Are you really? What makes you so different? An illness? A diagnosis? Something that has caused a setback or caused you to have an issue or multiple issues in your life? I don’t think so. I mean, I really don’t. Let me explain why. I think that you’re not so different because everyone has stuff. Only when we see someone who is trained to compartmentalize the ‘stuff’ do we find out that our stuff has a name. Do we cure the mental illness that is causing someone absolutely no harm? Sure, it may make them a bit quirky and a bit strange, but to cure it for the sake of normalizing a behavior to societal standards? Is that what we should do? I think as mental health professionals we are taught to look at everyone as a walking list of diagnostic criteria and somewhere along the way we forget the humans exist below the labels. It’s sad really. I, personally, have been on this side of the mental health world and been the one to say ‘oh she’s just a damn Borderline’ or ‘working with this kid with conduct disorder is exhausting..’ I’ve been there. I know what it’s like to be that jackass that is throwing out the labels and, honestly, for that I am truly sorry. I’m sorry for being the person who helped perpetuate the stereotypes and treated people as a diagnosis instead of a human being.
This calls to mind a scene from the movie Patch Adams which is based on a true story about a doctor who saw healthcare in a completely different and unconventional way. In the scene, Patch (Robin Williams) is in med school and his attending is showing the students a patient, lets look at how it unfolds:
Physician: Here we have a juvenile onset diabetic with poor circulation and diabetic neuropathy.
As you can see, these are diabetic ulcers with lymphedema and evidence of gangrene.
Student: Any osteomyelitis?
Physician: None apparent. Although not definitive.
Physician: To stabilize the blood sugar. Consider antibiotics, possibly amputation. (fear comes across woman’s face)
Patch Adams (Robin Williams): What’s her name? I was just wondering the patient’s name.
Patch: Hi, Marjorie.
Marjorie: Hi. (Marjorie smiles at Patch)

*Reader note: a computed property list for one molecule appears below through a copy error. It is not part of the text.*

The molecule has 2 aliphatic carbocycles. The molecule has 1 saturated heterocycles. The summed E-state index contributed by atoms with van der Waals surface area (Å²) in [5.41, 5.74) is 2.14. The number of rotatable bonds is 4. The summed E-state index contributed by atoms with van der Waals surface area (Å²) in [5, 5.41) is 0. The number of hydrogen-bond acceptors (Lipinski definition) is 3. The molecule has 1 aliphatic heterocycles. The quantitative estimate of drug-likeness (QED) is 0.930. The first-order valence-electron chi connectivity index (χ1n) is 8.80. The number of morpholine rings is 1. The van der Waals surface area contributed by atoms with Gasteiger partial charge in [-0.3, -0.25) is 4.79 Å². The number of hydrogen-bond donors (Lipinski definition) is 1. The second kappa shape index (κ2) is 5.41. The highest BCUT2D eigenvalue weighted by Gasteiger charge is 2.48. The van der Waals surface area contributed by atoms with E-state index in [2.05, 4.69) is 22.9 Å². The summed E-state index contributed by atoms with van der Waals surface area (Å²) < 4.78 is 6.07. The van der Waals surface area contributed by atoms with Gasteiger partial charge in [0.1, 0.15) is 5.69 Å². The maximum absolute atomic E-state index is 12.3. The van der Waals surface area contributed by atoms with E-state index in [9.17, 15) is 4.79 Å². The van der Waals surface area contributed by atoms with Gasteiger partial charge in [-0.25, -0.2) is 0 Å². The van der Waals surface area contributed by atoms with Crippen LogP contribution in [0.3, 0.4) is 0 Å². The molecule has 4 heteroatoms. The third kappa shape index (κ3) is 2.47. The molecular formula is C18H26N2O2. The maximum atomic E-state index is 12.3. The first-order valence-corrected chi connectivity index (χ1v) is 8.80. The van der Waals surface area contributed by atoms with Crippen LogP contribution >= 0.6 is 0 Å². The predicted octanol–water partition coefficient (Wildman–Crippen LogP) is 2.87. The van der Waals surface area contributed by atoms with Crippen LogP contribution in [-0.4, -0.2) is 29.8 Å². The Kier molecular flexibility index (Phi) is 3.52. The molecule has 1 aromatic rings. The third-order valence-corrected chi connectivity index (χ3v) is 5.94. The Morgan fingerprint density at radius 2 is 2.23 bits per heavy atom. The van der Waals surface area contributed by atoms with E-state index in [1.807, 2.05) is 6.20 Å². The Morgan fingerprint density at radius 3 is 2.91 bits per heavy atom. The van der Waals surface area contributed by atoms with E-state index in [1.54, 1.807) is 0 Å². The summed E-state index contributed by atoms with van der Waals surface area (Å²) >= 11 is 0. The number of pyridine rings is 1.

Physician: Yes, um, thank you. Let’s move on.
Patch Got It
I’ve been a fan of this movie since the first time I saw it. I remember thinking to myself “Wow! He gets it. He gets that people are people and they need to be connected with not just treated.” This mindset could be why I didn’t fit in with the world of mental health with managed care therapy, treatment plans, and limits to self-disclosure. I always felt that therapy was and is a journey of two individuals, together. I meets thou. As Carl Jung once said “The meeting of two personalities is like the contact of two chemical substances: if there is any reaction, both are transformed.” In true therapy, a journey is taken by both the patient and practitioner. I am thankful for a psychiatrist who has journeyed with me to Hell and back.
I Stopped Being a Person and Started Being a Label
I remember it just like it was yesterday. “Dan, you have Bipolar Disorder.” My heart dropped, but I knew this was true long before I got to the doctor’s office. I was currently in grad school and taking a class on mental disorders and had grown up with a mother who has Bipolar Disorder. I wondered why my depression seemed to come and go with periods of feeling like I could take over the world. Now I knew. But the diagnosis did not provide me the relief that you would think. If anything, I equate it to the first time I had handcuffs placed on me and shackles on my feet. I knew I was being led into something that would alter my life forever.
What followed over the next five years, or so, was me assuming the role of a person with Bipolar Disorder. I tried 20+ medications, therapy, religion, and every seemingly every self-help book possible. I had a huge problem with substance abuse, manic spending; freaky sex, being depressed, controlling my angry outbursts, slowing down thoughts that raced so fast they could tryout for NASCAR, I even swallowed pills in botched suicide attempts; you name it.